Tenth Circuit: Unpublished Opinions, 2/25/13

On Monday, February 25, 2013, the Tenth Circuit Court of Appeals issued one published opinion and three unpublished opinions.

United States v. McGlothin

Land v. Auto-Owners Insurance Company

Statewide Masonry v. Anderson

No case summaries are provided for unpublished opinions. However, published opinions are summarized and provided by Legal Connection.

Tenth Circuit: Unpublished Opinions, 2/22/13

On Friday, February 22, 2013, the Tenth Circuit Court of Appeals issued one published opinion and one unpublished opinion.

Daniel v. Trani

No case summaries are provided for unpublished opinions. However, published opinions are summarized and provided by Legal Connection.

Colorado Supreme Court: Foster Parents Who Have Properly Intervened in Dependency & Neglect Action Under C.R.S. § 19-3-507(5)(a) Allowed to Fully Participate

The Colorado Supreme Court issued its opinion in A.M. v. A.C. on Monday, February 25, 2013.

Dependency and Neglect—Termination of Parental Rights—Rights of Intervenors—Due Process Rights of Parents—Foster Parents.

The Supreme Court considered whether foster parents who intervene in a dependency and neglect action pursuant to CRS § 19-3-507(5)(a) possess only a limited right to participate in a hearing on a motion to terminate parental rights. The Court construed § 19-3-507(5)(a) and concluded that foster parents who have properly intervened are afforded the same degree of participation as all other parties at a termination hearing. In addition, the Court concluded that parents’ due process rights were not impacted by the full participation of foster parents in the termination hearing. Therefore, the Court held that foster parents who meet the required statutory criteria to intervene may participate fully in the termination hearing without limitation.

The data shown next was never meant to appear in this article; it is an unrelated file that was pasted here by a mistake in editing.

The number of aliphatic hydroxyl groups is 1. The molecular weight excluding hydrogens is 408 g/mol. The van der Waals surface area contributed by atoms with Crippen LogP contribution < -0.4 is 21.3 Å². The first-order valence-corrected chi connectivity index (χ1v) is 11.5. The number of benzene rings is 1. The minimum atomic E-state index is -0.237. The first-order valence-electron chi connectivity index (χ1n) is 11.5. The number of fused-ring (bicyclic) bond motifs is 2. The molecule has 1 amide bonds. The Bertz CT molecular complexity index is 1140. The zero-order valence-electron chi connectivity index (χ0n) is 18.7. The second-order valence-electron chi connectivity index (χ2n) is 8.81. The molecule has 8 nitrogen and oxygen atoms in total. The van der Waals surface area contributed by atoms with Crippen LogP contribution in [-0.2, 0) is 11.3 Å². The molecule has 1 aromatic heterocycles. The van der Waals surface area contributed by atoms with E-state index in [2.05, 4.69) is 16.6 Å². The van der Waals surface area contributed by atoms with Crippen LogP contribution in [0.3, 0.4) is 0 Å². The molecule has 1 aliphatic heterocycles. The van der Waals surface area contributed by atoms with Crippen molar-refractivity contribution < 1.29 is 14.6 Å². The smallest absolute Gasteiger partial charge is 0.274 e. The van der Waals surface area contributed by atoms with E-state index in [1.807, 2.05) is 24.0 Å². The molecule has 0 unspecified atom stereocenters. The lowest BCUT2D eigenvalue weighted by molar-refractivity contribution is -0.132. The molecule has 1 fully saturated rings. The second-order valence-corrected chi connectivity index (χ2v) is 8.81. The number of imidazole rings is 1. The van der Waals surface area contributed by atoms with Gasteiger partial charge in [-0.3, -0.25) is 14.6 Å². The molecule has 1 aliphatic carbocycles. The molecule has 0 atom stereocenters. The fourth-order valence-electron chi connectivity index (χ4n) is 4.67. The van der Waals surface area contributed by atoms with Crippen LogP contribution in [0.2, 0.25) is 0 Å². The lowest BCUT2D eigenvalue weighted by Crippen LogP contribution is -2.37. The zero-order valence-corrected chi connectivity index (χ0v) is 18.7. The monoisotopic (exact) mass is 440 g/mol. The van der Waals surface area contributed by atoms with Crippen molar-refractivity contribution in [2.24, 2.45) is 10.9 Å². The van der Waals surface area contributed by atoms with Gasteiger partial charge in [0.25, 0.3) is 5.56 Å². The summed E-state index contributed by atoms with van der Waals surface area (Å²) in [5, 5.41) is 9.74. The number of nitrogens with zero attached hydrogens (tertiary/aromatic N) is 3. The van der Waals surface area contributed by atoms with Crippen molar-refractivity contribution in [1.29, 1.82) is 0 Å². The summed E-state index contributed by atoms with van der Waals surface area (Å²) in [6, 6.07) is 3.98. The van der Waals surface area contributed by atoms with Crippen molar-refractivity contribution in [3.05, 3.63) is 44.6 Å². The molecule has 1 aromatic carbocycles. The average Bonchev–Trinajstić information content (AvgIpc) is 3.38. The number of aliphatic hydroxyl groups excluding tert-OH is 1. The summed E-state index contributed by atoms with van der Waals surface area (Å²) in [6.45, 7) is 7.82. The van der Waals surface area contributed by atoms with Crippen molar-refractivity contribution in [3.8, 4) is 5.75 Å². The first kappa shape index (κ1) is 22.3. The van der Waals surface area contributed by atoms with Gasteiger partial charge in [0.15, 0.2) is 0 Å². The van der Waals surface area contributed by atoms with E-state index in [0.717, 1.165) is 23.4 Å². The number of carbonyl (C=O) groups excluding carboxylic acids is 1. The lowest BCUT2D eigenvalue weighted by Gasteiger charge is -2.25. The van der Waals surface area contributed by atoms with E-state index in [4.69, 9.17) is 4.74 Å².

Summary and full case available here.